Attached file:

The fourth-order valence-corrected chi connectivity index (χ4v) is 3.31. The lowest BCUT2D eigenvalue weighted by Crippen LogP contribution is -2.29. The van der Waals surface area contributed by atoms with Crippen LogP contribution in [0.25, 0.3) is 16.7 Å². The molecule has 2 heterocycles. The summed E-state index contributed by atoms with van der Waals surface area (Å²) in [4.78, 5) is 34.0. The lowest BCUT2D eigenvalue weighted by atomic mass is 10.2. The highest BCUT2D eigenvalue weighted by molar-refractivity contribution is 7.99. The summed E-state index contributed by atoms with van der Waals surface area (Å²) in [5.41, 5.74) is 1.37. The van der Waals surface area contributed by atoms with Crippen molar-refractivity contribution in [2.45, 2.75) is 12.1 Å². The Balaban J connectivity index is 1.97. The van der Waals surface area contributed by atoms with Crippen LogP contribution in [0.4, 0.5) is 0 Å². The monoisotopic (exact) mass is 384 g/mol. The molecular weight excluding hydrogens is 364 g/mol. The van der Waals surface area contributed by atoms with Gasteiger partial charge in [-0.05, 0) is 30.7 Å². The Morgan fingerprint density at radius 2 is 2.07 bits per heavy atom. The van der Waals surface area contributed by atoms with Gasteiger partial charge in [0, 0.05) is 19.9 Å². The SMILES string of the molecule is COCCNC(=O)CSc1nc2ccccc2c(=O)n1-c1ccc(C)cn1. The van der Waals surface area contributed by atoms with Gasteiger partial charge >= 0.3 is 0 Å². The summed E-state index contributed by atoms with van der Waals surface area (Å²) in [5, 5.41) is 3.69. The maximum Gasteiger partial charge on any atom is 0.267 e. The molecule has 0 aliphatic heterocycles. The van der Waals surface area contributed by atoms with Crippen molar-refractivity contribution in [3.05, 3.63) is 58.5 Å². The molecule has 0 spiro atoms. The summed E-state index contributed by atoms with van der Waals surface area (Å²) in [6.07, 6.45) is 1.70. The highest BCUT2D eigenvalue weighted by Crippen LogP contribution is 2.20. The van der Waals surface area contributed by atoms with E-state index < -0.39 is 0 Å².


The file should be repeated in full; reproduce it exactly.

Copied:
The fourth-order valence-corrected chi connectivity index (χ4v) is 3.31. The lowest BCUT2D eigenvalue weighted by Crippen LogP contribution is -2.29. The van der Waals surface area contributed by atoms with Crippen LogP contribution in [0.25, 0.3) is 16.7 Å². The molecule has 2 heterocycles. The summed E-state index contributed by atoms with van der Waals surface area (Å²) in [4.78, 5) is 34.0. The lowest BCUT2D eigenvalue weighted by atomic mass is 10.2. The highest BCUT2D eigenvalue weighted by molar-refractivity contribution is 7.99. The summed E-state index contributed by atoms with van der Waals surface area (Å²) in [5.41, 5.74) is 1.37. The van der Waals surface area contributed by atoms with Crippen molar-refractivity contribution in [2.45, 2.75) is 12.1 Å². The Balaban J connectivity index is 1.97. The van der Waals surface area contributed by atoms with Crippen LogP contribution in [0.4, 0.5) is 0 Å². The monoisotopic (exact) mass is 384 g/mol. The molecular weight excluding hydrogens is 364 g/mol. The van der Waals surface area contributed by atoms with Gasteiger partial charge in [-0.05, 0) is 30.7 Å². The Morgan fingerprint density at radius 2 is 2.07 bits per heavy atom. The van der Waals surface area contributed by atoms with Gasteiger partial charge in [0, 0.05) is 19.9 Å². The SMILES string of the molecule is COCCNC(=O)CSc1nc2ccccc2c(=O)n1-c1ccc(C)cn1. The van der Waals surface area contributed by atoms with Gasteiger partial charge >= 0.3 is 0 Å². The summed E-state index contributed by atoms with van der Waals surface area (Å²) in [5, 5.41) is 3.69. The maximum Gasteiger partial charge on any atom is 0.267 e. The molecule has 0 aliphatic heterocycles. The van der Waals surface area contributed by atoms with Crippen molar-refractivity contribution in [3.05, 3.63) is 58.5 Å². The molecule has 0 spiro atoms. The summed E-state index contributed by atoms with van der Waals surface area (Å²) in [6.07, 6.45) is 1.70. The highest BCUT2D eigenvalue weighted by Crippen LogP contribution is 2.20. The van der Waals surface area contributed by atoms with E-state index < -0.39 is 0 Å².